Puzzling Out Syria (And Lebanon!)
Steven Cook has an interesting take
on Syrian "support" for the Iraqi insurgency:
Q: A side question: If Syria so disliked Saddam Hussein, and Syria even went to war on the U.S. side in 1991, why have the Syrians been helping the insurgents in Iraq?
[Cook:] Well, that's a very, very interesting question, and it's one of the things that I'm not sure we have a real handle on. It doesn't make sense for the Syrians to be supporting a largely Sunni, Baathist-based insurgency in Iraq. And I'm not quite sure that the Syrian government is directly involved in supporting the insurgency. I think what's happening is that there's a certain amount of benign neglect. They are not policing their borders; they are allowing people who would join the insurgency to come across the borders. They're allowing money to come across the borders to help fund the insurgency, and along with the money, there are also weapons, explosives, and things along those lines--the payoffs. But there's no love lost between the Baathists of Iraq and the Baathists of Syria, that's clear.
Very interesting. Josh Landis had a post awhile back about how even if Bashar Assad wanted
to crack down on the Iraqi Baathists inside Syria, he might not be able to due to corruption, bureaucratic inefficiency, incompetence, etc. etc. Now it seems with the latest capture of a high-ranking Iraqi insurgent—one of Saddam's half-brothers—by Syrian intelligence, this might change. On the one hand, the dude was captured in Beirut, where Syrian intelligence seems really quite good, so it's no guarantee that the Damascus government can continue to crack down on Iraqis. And on the other other
hand, perhaps this is all a shrewd move by Syria to get the U.S. off its back. ("We'll capture you some nice juicy Iraqi Baathists, you let us wander around in Lebanon for a bit longer, eh?") Hard to say.
While I'm still trying to catch up on all things Syria (yes, yes, expect "insta-expert" postings starting in a day or two, but for now I actually have to admit my ignorance and stuff), this
Josh Landis post makes a lot of sense to me. The U.S. needs Europe to place sanctions on Syria in order to get any mileage—since most of Damascus' trade is with Europe—but Europe doesn't want to get caught in a permanent state of sanctions, from which the U.S. will never let them leave. And the Bush administration will never relent, presumably, until Bashar's regime collapses.
The Bashar regime, meanwhile, is trying to "add up local support." Seems they're really counting on Muslim loyalists from within Lebanon—Tony Badran sees some signs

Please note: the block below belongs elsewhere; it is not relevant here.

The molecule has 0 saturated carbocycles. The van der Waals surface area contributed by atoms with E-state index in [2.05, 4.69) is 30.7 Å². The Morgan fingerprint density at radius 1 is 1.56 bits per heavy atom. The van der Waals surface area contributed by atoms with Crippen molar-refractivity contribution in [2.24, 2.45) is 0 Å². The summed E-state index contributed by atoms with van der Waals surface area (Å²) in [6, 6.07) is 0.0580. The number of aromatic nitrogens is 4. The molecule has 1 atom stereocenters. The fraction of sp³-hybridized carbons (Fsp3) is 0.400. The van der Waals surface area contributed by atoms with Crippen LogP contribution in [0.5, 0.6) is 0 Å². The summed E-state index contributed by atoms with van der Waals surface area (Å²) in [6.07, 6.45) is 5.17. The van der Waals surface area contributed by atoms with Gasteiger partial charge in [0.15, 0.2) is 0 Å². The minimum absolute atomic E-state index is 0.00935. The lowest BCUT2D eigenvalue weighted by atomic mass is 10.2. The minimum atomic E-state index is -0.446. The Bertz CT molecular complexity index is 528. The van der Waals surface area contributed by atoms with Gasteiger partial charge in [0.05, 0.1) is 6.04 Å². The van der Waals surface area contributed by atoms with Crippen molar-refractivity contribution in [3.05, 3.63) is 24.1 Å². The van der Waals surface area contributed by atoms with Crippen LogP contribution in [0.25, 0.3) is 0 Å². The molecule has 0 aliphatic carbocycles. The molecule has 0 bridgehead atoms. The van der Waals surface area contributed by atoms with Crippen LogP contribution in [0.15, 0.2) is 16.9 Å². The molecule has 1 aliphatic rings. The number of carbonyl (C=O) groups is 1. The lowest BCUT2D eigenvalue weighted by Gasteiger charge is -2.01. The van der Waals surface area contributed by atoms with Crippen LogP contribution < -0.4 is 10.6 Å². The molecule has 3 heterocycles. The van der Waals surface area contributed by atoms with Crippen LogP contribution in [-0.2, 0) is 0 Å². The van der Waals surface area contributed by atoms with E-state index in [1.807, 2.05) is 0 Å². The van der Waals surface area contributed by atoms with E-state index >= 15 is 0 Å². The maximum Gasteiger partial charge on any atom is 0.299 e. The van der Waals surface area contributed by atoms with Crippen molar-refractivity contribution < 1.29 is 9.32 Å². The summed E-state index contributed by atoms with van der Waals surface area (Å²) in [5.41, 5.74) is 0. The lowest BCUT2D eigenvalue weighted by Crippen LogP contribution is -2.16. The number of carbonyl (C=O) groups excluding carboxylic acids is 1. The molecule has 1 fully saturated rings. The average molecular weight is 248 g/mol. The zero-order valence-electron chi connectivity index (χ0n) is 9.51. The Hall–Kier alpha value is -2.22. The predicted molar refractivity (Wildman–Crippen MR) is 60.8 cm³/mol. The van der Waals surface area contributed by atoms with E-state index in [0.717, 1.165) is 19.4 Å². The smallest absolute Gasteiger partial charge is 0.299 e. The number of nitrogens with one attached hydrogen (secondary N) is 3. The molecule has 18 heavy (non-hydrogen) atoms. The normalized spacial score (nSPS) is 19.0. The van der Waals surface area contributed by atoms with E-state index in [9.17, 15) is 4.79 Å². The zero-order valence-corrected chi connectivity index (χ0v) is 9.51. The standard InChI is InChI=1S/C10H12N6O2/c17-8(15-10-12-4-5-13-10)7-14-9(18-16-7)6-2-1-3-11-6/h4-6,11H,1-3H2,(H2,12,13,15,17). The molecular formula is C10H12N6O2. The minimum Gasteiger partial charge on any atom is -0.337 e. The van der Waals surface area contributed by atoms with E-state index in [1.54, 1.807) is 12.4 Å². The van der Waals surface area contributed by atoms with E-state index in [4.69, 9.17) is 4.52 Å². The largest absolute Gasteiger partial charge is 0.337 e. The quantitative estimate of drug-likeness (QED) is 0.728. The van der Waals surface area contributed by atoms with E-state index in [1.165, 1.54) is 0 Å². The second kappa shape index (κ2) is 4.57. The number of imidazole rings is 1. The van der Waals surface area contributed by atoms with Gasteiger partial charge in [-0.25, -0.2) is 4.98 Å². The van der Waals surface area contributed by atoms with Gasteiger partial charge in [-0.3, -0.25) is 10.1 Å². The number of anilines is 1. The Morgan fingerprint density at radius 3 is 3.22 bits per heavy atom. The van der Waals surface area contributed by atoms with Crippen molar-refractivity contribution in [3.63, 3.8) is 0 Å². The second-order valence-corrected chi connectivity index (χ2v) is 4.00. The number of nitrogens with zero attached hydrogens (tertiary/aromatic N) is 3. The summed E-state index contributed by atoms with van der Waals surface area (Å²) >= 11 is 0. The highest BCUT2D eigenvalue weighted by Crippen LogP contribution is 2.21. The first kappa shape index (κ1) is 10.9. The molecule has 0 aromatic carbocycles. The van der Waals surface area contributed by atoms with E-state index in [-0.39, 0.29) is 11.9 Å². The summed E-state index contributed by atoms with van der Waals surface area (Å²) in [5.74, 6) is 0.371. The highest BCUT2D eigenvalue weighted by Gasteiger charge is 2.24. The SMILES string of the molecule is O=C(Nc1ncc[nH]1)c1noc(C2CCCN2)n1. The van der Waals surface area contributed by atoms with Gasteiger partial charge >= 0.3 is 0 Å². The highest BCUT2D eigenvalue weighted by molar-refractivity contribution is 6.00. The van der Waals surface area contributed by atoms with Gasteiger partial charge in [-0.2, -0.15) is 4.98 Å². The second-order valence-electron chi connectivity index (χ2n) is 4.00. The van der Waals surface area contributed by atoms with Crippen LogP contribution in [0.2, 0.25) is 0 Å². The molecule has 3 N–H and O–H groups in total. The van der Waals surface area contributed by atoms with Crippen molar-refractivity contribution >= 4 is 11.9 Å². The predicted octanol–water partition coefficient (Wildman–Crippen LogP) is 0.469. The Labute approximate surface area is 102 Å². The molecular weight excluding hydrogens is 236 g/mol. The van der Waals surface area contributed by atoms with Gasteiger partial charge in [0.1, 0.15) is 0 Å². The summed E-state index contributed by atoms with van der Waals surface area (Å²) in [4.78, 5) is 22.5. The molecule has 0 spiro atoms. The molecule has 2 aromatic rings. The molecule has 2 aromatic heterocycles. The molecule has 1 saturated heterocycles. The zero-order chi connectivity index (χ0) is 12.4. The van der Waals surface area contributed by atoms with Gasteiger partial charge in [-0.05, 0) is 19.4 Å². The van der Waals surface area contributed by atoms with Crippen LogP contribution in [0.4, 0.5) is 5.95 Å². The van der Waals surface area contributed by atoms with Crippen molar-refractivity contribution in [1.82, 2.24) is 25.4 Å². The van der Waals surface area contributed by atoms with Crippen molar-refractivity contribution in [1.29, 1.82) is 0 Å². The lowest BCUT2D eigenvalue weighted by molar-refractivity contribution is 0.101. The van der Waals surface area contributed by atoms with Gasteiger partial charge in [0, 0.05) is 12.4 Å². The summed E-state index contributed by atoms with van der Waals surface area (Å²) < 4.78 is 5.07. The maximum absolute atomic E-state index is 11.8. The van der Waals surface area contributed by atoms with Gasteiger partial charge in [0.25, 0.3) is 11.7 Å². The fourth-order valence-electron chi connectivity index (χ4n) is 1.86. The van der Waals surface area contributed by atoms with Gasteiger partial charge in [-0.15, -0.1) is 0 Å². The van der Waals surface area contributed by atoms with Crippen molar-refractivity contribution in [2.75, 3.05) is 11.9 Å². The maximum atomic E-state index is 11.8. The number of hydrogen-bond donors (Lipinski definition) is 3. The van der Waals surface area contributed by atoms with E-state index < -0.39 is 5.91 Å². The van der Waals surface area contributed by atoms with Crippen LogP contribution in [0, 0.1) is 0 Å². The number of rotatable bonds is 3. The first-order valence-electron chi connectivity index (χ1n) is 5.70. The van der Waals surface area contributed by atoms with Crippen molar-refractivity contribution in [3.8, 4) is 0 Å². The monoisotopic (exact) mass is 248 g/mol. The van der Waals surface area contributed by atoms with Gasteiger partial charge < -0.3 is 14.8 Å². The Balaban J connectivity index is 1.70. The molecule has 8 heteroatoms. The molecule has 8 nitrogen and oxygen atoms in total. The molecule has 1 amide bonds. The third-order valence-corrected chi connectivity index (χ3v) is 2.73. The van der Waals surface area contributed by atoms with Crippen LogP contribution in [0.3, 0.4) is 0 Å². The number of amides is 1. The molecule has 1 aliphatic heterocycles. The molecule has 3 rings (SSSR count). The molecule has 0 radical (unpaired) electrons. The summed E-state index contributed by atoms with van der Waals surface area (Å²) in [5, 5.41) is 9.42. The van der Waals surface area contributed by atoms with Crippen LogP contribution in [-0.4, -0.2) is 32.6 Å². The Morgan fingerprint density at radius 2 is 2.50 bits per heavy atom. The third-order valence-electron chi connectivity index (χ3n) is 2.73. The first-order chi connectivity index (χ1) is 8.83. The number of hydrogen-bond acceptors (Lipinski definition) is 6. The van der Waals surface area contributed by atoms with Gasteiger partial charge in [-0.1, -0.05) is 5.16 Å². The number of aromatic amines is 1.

of that happening, but it's still very unclear whether the Sunnis will rally to the pro-Syrian government in Lebanon. So, as Josh says, "eyes are on the Shiites and Hizballah to help lead Syria out of its morass." And Iranian support. Hizbullah, I would imagine, is dead set against anyone enforcing UN resolution 1559, which gets Syria out of Lebanon, mainly because 1559 requires Hizbullah to disband. So the anti-Syrian opposition in Lebanon may try to negotiate some other form of Syrian withdrawal in order to get Hizbullah's support. I'm not sure what.
At any rate, it's hardly a sure thing that the Syrian regime will lose out here, from what I can tell. Perhaps Bashar's regime will suddenly and magically start finding more and more Iraqi Baathists within Syrian borders. In that case, the U.S. could strike a deal—after all, the Iraqi insurgency is a far greater threat to American interests than the Syrian occupation in Lebanon—but I don't know exactly how this would work. Maybe it won't be enough to appease the White House.
Meanwhile, there's the longstanding question of whether Lebanon will implode or not. This
fellow says: "look for Syria to sow chaos, then make the standard claim that only they
can keep Lebanon peaceful." Meanwhile, As'ad Abu Khalil has three posts suggesting
that unrest in Lebanon will lead to chaos. Read all of his posts—he has a very dour tone, but he knows a hell of a lot. He says the Shi'ites—who perhaps comprise a majority in Lebanon—still support Syria, and that party includes Hizbullah. The Sunni opposition, meanwhile, is hardly united. And a revolt seems to be brewing within the Lebanese Army. If Syria leaves, says As'ad, "[the world] will soon discover that the divisions among the Lebanese are real and deep."UPDATE:
Ah, Matt Yglesias provides
a pithier take, suitably skeptical. At the moment I can't say whether the Lebanon "revolution" is A Very Good Thing or A Very Bad Thing. I'm just trying to figure out what the f— is going on!